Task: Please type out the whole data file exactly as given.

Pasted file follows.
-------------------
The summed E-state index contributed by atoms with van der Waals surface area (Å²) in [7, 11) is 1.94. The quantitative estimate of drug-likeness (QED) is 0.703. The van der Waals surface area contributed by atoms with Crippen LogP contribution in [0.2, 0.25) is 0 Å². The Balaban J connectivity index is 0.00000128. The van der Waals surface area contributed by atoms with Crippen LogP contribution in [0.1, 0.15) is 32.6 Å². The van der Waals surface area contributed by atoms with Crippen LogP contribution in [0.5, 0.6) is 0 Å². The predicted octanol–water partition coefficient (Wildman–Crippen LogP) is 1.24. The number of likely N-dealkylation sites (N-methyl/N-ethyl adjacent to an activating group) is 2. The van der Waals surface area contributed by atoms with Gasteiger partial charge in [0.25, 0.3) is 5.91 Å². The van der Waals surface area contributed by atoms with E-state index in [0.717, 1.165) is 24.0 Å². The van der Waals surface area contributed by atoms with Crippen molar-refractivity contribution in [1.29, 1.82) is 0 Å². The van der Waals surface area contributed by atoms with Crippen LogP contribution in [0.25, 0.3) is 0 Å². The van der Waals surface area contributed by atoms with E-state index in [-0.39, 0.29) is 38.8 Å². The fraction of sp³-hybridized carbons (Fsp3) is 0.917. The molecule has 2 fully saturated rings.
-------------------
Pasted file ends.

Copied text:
The summed E-state index contributed by atoms with van der Waals surface area (Å²) in [7, 11) is 1.94. The quantitative estimate of drug-likeness (QED) is 0.703. The van der Waals surface area contributed by atoms with Crippen LogP contribution in [0.2, 0.25) is 0 Å². The Balaban J connectivity index is 0.00000128. The van der Waals surface area contributed by atoms with Crippen LogP contribution in [0.1, 0.15) is 32.6 Å². The van der Waals surface area contributed by atoms with Crippen LogP contribution in [0.5, 0.6) is 0 Å². The predicted octanol–water partition coefficient (Wildman–Crippen LogP) is 1.24. The number of likely N-dealkylation sites (N-methyl/N-ethyl adjacent to an activating group) is 2. The van der Waals surface area contributed by atoms with Gasteiger partial charge in [0.25, 0.3) is 5.91 Å². The van der Waals surface area contributed by atoms with E-state index in [0.717, 1.165) is 24.0 Å². The van der Waals surface area contributed by atoms with Crippen molar-refractivity contribution in [1.29, 1.82) is 0 Å². The van der Waals surface area contributed by atoms with Crippen LogP contribution in [0.25, 0.3) is 0 Å². The van der Waals surface area contributed by atoms with E-state index in [-0.39, 0.29) is 38.8 Å². The fraction of sp³-hybridized carbons (Fsp3) is 0.917. The molecule has 2 fully saturated rings.